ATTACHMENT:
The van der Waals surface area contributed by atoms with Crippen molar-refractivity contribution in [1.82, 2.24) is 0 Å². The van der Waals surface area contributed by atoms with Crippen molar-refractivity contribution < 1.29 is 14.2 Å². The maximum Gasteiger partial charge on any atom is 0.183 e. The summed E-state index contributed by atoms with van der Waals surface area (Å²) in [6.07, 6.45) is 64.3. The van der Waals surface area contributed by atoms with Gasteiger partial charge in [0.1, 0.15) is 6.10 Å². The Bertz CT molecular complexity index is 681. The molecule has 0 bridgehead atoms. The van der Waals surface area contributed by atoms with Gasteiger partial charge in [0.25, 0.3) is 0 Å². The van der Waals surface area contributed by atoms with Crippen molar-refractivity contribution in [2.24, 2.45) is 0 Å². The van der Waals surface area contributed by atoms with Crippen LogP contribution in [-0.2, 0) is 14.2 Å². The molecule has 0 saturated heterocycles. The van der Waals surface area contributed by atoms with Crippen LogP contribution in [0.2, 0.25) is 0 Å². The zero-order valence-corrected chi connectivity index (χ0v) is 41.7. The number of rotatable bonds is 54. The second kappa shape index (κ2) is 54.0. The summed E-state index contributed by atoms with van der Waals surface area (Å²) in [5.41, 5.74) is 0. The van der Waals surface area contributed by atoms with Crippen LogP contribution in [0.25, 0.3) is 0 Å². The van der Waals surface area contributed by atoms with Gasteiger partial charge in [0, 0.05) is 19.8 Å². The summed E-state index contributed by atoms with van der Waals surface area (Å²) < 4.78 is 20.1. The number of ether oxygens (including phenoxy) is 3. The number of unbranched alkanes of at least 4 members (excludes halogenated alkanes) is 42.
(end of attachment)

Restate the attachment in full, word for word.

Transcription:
The van der Waals surface area contributed by atoms with Crippen molar-refractivity contribution in [1.82, 2.24) is 0 Å². The van der Waals surface area contributed by atoms with Crippen molar-refractivity contribution < 1.29 is 14.2 Å². The maximum Gasteiger partial charge on any atom is 0.183 e. The summed E-state index contributed by atoms with van der Waals surface area (Å²) in [6.07, 6.45) is 64.3. The van der Waals surface area contributed by atoms with Gasteiger partial charge in [0.1, 0.15) is 6.10 Å². The Bertz CT molecular complexity index is 681. The molecule has 0 bridgehead atoms. The van der Waals surface area contributed by atoms with Gasteiger partial charge in [0.25, 0.3) is 0 Å². The van der Waals surface area contributed by atoms with Crippen molar-refractivity contribution in [2.24, 2.45) is 0 Å². The van der Waals surface area contributed by atoms with Crippen LogP contribution in [-0.2, 0) is 14.2 Å². The molecule has 0 saturated heterocycles. The van der Waals surface area contributed by atoms with Crippen LogP contribution in [0.2, 0.25) is 0 Å². The zero-order valence-corrected chi connectivity index (χ0v) is 41.7. The number of rotatable bonds is 54. The second kappa shape index (κ2) is 54.0. The summed E-state index contributed by atoms with van der Waals surface area (Å²) in [5.41, 5.74) is 0. The van der Waals surface area contributed by atoms with Crippen LogP contribution in [0.25, 0.3) is 0 Å². The van der Waals surface area contributed by atoms with Gasteiger partial charge in [0, 0.05) is 19.8 Å². The summed E-state index contributed by atoms with van der Waals surface area (Å²) < 4.78 is 20.1. The number of ether oxygens (including phenoxy) is 3. The number of unbranched alkanes of at least 4 members (excludes halogenated alkanes) is 42.